Nvidia isn’t having a good Q4. In early October, the stock was flirting with $ 290. Now, it’s slid down below $ 150. The company has been hammered for missing its forecasts on cryptocurrency-fueled GPU demand. As a result, Nvidia was stuck with so much unsold product, it announced it would ship no midrange GPUs in Q4 2018 in order to clear inventory. This resulted in the stock taking an absolute hammering, sliding from ~$ 200 to the current ~$ 150.
Now SoftBank is rumored to be contemplating selling some or all of its stake in the company (SoftBank would presently make about $ 3B in profit on the trade). The company is currently Nvidia’s fourth-largest investor. It’s not clear what the prospects are for a near-term improvement in Nvidia’s financial position — the company is considered to be exposed to any worsening of the trade war between the US and China. The Street punished Nvidia harshly for misreading the crypto market so badly, with Goldman Sachs declaring that its own placement of Nvidia on its conviction list was “clearly wrong on the stock.”
We already knew that Nvidia was going to spend Q4 and possibly part of Q1 clearing midrange inventory on the GTX 1060 and equivalent cards; Jen-Hsun has stated that Nvidia made too large a bet on crypto and needs to clear inventory space as a result. What’s not clear is whether or not Turing GPUs are selling very well or not. The top-selling lists at Newegg and Amazon as of this writing show a few RTX 2070 SKUs but are largely dominated by lower-end cards in the GTX 1060 and 1070 families. It’s not possible to draw conclusions based on spot checks like this one, especially since we’d expect Nvidia to sell fewer RTX 2080 and 2080 Ti GPUs, given their higher prices.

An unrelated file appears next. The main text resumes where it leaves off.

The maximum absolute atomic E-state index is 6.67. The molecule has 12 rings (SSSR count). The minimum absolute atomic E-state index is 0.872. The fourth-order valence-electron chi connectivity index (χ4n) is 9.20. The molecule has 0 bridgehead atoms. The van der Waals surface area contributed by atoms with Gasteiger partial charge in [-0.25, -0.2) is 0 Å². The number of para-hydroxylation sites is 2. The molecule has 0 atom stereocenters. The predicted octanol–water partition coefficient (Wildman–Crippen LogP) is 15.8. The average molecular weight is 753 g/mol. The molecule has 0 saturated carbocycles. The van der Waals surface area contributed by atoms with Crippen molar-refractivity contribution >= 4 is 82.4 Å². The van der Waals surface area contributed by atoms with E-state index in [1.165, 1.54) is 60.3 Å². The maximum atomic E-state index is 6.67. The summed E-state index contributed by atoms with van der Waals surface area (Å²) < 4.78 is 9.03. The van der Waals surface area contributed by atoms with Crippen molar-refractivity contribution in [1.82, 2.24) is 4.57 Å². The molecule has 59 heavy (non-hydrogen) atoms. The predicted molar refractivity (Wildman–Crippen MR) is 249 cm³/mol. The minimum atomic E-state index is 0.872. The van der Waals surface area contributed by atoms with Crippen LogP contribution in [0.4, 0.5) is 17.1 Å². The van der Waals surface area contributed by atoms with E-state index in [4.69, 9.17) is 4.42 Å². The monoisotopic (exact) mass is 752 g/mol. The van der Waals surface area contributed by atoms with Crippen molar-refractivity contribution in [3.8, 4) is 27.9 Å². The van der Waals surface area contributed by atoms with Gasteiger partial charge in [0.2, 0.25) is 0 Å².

At the same time, the reception for the RTX family has been much less positive than for Pascal at an equivalent stage in its own life cycle. Critical opinion does tend to impact product sales, but the huge impact of the crypto hangover is going to obscure any shifts associated with Turing. And at a fundamental level, regardless of what one thinks of Turing, Nvidia is a healthy company. It continues to break AI benchmark records and its hardware underlies a great many systems in AI, ML, and HPC. The stock may be fluctuating and may continue to fluctuate, but at a fundamental hardware level, Nvidia is in great shape.
From time to time we acknowledge shifts in the stock market, especially when they impact a company significantly (and a 50 percent stock drop in a matter of weeks is significant). But there’s a gap — a huge gap — between saying I believe the RTX family of GPUs are too uncertain a bet to justify their current price premiums as opposed to saying “Nvidia’s business model is fundamentally compromised.”
From a technical perspective, there’s no reason to currently doubt Nvidia’s roadmap or timetable for improving products or launching new hardware. I take no position on what Nvidia’s stock price ought to be — I’m not qualified to have an opinion — but the company’s technical outlook has not changed in any way that would justify such huge price shifts. Yes, the company made a mistake on crypto and, I would argue, a mistake with RTX pricing. But nothing has gone so catastrophically wrong with Nvidia on the technical side of the equation to make the current stock price make sense.